There are augmented reality technologies on the market in which users can hold their smartphone up to a particular point of interest and the phone’s screen will give the user information on what they are looking at.
Most of these applications rely on the phone’s GPS system combined with a compass reading in order to determine what the phone is ‘seeing’. The technology developed by Taylor, Gauld and Drummond differs in that it processes the images from the phone camera directly, using the smartphone’s processor in order to recognise real-world features.The software allows the phone to compute the position of a known target in an image relative to the phone’s camera, which allows for accurate overlay of virtual information on the camera image of the real object. The method is fast enough to work in real time on a smartphone, using live video from the phone’s camera.
The team has built a framework for describing the content to be displayed, along with interactivity, animation and sound. These are all delivered to their cross-platform augmented reality player application, called Popcode. Users are alerted to the existence of additional content related to an object with the use of Popcodes – a combination of a logo and barcode. When the application views a Popcode, it fetches the content from the internet and then displays it to the user.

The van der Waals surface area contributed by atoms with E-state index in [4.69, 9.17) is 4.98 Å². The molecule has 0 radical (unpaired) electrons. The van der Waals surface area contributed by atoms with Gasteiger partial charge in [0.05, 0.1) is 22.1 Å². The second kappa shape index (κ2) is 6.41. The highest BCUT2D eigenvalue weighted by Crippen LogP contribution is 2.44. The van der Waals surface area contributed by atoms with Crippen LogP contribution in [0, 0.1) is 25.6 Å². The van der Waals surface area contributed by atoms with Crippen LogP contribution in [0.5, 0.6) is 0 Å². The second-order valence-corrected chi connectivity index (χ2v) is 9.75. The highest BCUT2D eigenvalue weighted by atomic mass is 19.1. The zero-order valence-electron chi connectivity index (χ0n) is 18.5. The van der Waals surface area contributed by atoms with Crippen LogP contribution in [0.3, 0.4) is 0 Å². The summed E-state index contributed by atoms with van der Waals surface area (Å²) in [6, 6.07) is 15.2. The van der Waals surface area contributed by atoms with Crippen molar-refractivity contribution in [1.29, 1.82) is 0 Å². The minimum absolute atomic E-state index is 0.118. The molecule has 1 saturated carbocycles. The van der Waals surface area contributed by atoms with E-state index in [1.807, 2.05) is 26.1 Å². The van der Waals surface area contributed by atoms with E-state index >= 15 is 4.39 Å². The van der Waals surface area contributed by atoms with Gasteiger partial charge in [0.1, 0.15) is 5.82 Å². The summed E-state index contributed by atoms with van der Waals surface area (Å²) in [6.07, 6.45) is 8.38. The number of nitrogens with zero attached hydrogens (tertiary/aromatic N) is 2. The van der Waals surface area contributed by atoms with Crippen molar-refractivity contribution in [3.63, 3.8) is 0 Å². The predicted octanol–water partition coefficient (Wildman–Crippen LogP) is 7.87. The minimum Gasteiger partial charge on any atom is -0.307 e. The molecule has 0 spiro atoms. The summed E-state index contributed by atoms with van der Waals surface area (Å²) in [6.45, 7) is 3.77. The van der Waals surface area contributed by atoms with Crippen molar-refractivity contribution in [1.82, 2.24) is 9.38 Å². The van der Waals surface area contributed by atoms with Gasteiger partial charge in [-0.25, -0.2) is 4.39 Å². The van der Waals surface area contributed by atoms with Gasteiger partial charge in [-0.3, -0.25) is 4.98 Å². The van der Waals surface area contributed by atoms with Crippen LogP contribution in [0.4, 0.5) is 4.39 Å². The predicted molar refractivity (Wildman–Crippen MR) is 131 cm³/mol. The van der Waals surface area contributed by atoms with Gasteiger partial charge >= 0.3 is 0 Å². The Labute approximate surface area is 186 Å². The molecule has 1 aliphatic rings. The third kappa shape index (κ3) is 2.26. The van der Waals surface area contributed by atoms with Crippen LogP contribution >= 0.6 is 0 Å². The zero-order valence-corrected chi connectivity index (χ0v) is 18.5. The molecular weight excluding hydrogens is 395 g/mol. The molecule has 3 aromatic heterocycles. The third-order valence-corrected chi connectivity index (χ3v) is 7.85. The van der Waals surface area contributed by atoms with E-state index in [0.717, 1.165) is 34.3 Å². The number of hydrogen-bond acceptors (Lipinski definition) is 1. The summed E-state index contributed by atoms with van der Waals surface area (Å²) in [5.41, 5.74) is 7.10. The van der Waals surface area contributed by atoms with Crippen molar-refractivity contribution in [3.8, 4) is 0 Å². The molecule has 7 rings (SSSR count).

Cambridge Enterprise provided support to the inventors in resolving a complicated IP situation with a large corporation. Cambridge Enterprise has now licensed the technology to Korean-based augmented reality company Zenitum, as well as to Extra Reality Limited, the company formed by its inventors, Taylor, Gauld and Drummond.
The inventors are now talking with potential customers about incorporating their software into additional products.
Photo credit: 150309-charging-cellphone-smartphone-blue.jpg by r. nial bradshaw via FlickrTags: augmented reality, barcode, extra reality limited, GPS, popcode, smartphone, zenitum